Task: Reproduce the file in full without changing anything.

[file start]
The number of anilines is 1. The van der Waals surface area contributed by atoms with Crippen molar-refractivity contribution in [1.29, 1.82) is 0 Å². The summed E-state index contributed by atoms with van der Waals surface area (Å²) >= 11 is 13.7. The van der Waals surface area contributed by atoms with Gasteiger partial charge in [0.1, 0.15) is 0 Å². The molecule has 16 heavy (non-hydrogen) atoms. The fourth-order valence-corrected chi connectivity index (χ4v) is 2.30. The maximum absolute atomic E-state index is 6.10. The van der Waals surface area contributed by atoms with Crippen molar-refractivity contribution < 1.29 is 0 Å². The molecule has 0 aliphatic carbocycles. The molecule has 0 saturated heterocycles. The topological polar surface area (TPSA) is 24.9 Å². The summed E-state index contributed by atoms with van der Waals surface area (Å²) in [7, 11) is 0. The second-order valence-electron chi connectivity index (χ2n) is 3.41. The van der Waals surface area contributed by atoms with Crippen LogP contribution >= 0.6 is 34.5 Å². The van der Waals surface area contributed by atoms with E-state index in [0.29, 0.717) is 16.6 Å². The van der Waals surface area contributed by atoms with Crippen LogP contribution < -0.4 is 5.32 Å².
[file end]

The number of anilines is 1. The van der Waals surface area contributed by atoms with Crippen molar-refractivity contribution in [1.29, 1.82) is 0 Å². The summed E-state index contributed by atoms with van der Waals surface area (Å²) >= 11 is 13.7. The van der Waals surface area contributed by atoms with Gasteiger partial charge in [0.1, 0.15) is 0 Å². The molecule has 16 heavy (non-hydrogen) atoms. The fourth-order valence-corrected chi connectivity index (χ4v) is 2.30. The maximum absolute atomic E-state index is 6.10. The van der Waals surface area contributed by atoms with Crippen molar-refractivity contribution < 1.29 is 0 Å². The molecule has 0 aliphatic carbocycles. The molecule has 0 saturated heterocycles. The topological polar surface area (TPSA) is 24.9 Å². The summed E-state index contributed by atoms with van der Waals surface area (Å²) in [7, 11) is 0. The second-order valence-electron chi connectivity index (χ2n) is 3.41. The van der Waals surface area contributed by atoms with Crippen LogP contribution >= 0.6 is 34.5 Å². The van der Waals surface area contributed by atoms with E-state index in [0.29, 0.717) is 16.6 Å². The van der Waals surface area contributed by atoms with Crippen LogP contribution < -0.4 is 5.32 Å².